Act: Chromadrome [by Alpha 72 Games]
Game Review: Chromadrome
Release: June 23, 2004
Alpha 72 Games
System Requirements: Windows 98/ME/2000/XP, DirectX 8+, 32MB OpenGL video
card, mouse, 800Mhz computer, 128 MB RAM, a working brain
Players: 1-2 (Simultaneous)
Looking at the screen shots of Chromadrome I was really excited about giving the
game a try. The screen-shots made the game look to be a paced racer along the
lines of Super Mario cart (or
Super Worms for the old-time Indie fan), especially the split-screen
shot that showed two racers on the same screen. Upon playing the game though I
found my initial screen-shot based perception of the game to be incorrect.
Not to say that I was incorrect in being excited, in fact just the opposite is
true. The exciting action in the game is actually closer to the classic Stun
Runner for those who had a chance to play that game. However, even a description
that compares this game to that one is really quite poor at defining the game.
I think of Chromadrome as a racer/shooter mix. It definitely has a high speed
intense aspect, but the number of enemies that you need to blast out of your way
while completing the race courses lends the game to also feel a bit like an
overhead shooter such as the classic Raiden series of games. At first this may
seem a frightening prospect for gamers as both Racing games and shooters require
very quick reflexes and a strong memory in order for you to be successful at
them, and while this is still quite true in Chromadrome the ability to set the
game's speed should make it very accessible for all gamers.
what is the game really all about? In Chromadrome we are treated to the second
game revolving around the Chromates. These little creatures from another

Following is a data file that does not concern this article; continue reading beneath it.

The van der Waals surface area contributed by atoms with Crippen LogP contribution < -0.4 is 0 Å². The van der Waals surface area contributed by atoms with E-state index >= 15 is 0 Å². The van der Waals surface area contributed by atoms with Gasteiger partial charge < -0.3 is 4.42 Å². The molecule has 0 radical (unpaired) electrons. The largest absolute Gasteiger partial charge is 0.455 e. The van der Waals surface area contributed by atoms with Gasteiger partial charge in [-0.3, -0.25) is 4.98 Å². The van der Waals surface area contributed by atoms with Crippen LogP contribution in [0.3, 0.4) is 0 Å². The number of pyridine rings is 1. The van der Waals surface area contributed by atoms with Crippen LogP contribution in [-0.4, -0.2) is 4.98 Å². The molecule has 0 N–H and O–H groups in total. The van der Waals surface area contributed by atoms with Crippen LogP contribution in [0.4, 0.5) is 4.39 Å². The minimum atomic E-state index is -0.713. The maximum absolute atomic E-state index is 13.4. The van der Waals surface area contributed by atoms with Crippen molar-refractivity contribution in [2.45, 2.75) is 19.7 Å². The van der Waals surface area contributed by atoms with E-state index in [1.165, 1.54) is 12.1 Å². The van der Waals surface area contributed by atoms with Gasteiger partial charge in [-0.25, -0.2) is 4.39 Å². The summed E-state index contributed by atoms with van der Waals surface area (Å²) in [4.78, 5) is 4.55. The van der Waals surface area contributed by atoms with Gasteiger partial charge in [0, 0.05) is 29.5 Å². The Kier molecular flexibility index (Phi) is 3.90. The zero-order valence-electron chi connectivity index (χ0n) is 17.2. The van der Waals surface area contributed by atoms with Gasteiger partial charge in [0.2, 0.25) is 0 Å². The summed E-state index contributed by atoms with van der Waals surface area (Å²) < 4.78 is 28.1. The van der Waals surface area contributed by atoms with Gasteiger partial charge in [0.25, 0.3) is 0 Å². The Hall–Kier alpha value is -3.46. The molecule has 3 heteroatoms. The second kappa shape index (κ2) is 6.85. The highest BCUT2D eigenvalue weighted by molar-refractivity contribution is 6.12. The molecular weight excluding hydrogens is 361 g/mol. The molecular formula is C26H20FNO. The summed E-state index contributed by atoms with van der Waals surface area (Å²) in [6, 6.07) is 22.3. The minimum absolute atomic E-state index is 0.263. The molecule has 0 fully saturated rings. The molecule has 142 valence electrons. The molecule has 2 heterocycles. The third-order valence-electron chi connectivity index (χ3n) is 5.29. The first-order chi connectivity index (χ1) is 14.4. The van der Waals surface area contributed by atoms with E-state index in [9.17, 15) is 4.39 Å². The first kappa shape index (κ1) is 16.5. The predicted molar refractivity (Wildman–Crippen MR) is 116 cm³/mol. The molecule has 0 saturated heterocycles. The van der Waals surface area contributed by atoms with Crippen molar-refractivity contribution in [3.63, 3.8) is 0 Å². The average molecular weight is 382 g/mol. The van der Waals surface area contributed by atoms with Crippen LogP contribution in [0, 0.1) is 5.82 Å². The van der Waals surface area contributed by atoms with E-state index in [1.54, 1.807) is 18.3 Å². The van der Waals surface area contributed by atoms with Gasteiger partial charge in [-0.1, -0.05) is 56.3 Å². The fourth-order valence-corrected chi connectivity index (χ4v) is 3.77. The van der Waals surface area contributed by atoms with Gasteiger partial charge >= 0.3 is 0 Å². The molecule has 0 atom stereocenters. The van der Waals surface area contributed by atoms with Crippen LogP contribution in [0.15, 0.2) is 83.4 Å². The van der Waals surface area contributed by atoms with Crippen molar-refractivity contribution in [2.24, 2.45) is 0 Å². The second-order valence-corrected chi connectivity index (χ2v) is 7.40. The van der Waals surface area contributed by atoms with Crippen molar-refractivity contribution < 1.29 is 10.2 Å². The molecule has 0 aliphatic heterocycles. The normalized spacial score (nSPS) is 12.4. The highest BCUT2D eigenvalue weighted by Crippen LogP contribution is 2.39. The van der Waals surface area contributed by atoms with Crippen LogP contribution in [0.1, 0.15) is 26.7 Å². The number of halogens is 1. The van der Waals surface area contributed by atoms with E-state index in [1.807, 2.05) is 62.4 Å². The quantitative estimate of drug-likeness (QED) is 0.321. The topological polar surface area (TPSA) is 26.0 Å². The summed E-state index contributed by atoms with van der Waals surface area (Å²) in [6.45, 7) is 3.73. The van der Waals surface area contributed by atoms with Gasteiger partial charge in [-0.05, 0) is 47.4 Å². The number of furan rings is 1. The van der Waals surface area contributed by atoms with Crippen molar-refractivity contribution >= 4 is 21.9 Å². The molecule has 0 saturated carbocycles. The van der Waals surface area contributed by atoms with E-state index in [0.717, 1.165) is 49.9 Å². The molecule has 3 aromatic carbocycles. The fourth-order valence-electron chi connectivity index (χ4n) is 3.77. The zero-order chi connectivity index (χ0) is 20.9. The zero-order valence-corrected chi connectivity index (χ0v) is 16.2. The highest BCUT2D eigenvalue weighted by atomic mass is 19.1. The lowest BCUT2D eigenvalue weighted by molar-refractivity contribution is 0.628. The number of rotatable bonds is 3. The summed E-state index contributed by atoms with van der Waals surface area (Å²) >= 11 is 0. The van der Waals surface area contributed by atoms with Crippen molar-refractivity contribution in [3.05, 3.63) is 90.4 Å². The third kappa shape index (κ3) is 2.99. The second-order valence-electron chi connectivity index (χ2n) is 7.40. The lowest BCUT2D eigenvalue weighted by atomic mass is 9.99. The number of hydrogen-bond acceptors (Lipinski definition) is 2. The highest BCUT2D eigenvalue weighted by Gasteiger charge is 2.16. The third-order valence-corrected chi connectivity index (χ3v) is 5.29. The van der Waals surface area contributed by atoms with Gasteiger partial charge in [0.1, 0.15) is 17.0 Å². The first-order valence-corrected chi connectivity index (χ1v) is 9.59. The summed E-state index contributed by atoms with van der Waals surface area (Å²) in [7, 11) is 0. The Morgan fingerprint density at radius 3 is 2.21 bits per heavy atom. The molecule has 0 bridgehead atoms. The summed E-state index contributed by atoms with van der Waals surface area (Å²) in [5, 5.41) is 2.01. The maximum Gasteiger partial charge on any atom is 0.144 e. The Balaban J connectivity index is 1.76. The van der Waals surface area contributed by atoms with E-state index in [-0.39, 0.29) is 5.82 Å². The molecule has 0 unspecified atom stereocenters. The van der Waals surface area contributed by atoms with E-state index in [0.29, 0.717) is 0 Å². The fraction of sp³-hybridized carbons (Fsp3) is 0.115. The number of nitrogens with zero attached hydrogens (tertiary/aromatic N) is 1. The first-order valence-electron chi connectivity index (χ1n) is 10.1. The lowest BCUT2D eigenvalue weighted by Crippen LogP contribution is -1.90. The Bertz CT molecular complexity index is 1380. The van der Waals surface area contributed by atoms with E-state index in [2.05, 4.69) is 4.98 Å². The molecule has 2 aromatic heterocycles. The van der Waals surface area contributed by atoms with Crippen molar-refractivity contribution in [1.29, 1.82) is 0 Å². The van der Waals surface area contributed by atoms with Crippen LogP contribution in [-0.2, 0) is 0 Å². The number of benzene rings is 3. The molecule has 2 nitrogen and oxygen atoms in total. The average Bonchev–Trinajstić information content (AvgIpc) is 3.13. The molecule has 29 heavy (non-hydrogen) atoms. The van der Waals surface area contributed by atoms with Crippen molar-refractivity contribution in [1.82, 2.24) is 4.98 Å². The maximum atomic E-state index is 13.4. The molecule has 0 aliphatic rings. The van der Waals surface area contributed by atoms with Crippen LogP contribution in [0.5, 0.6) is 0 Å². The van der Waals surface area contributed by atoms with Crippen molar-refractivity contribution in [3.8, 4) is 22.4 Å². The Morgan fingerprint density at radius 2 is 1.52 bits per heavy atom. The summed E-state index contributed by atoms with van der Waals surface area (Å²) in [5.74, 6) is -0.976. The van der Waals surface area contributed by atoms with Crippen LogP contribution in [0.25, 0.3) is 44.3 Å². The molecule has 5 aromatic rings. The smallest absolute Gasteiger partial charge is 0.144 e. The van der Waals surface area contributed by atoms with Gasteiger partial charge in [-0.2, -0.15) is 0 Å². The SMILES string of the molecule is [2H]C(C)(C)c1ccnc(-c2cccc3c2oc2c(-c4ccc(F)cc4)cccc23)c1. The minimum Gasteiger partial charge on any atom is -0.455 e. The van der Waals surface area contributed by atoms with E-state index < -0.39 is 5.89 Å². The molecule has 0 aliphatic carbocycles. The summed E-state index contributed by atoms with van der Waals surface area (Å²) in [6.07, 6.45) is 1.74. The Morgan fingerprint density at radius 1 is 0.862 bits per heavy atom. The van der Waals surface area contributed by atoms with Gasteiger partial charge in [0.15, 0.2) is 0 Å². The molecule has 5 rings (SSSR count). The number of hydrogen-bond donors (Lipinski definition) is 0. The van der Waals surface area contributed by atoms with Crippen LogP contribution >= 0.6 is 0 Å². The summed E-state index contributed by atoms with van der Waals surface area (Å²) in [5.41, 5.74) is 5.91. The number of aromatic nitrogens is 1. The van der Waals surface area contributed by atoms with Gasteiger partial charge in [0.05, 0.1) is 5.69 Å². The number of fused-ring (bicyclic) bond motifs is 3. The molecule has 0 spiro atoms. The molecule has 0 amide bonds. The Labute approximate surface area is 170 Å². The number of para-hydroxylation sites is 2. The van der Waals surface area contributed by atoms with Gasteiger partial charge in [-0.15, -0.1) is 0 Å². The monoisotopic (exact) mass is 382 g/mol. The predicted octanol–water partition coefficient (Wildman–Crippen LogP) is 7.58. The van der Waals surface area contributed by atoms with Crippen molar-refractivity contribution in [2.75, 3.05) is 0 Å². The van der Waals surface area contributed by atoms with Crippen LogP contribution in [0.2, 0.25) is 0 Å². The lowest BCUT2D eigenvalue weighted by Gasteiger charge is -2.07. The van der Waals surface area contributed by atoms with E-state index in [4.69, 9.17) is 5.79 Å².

dimension are really just round balls that rather resemble chrome balls. In
the first of the Chromate games, the balls were used in a series of puzzles.
However, the Chromates were just testing our ability by allowing us to complete
the Chromentum puzzles. Now with those puzzles completed, our ability to handle
precision at high speeds is also being tested.
Chromadrome provides that test in several different modes of play. Each mode has
at its heart a series of races that you need to complete though the modes are
each quite unique, from the Arcade mode that requires you to pass specific
levels before moving on to the Academy where you can earn bronze, silver or if
you are capable, gold stars on races that vary each time you play them in basic
layout. The races themselves reminded me of a luge in that they only have very
minor turns in them. Chromadrome race tracks are not at all like Grand
Prix car-racing tracks, and that really isn't a bad thing. In addition, due to a
seemingly endless line o speedups that you encounter, the longer the race is,
the faster that your Chromate hurdles itself down the track making the game pick
up more and more intensity every second that you play.
Of course the tracks aren't free of obstacles. There are a series of items that
you must transverse in order to get to the finish line in one piece. The first
is the track itself. While the track is straight, it doesn't provide much in the
way of safety bumpers to keep you from hurdling yourself off the track and into
outer space. There are also holes all through track that must be avoided.
In addition to the less than safe road that you are taking, there are obstacles
on the road as well. Silver and gold colored chromates seem to be scattered all
about. The silver chromates will slow you down if you run into them. For this
reason it is important to try and clear your path of them by firing down the
road with your laser to knock them off of the track. On the opposite spectrum
from the silver chromates are the gold chromates. It is typically helpful for
you to run into them as they are scattered in chains on the track. Hitting the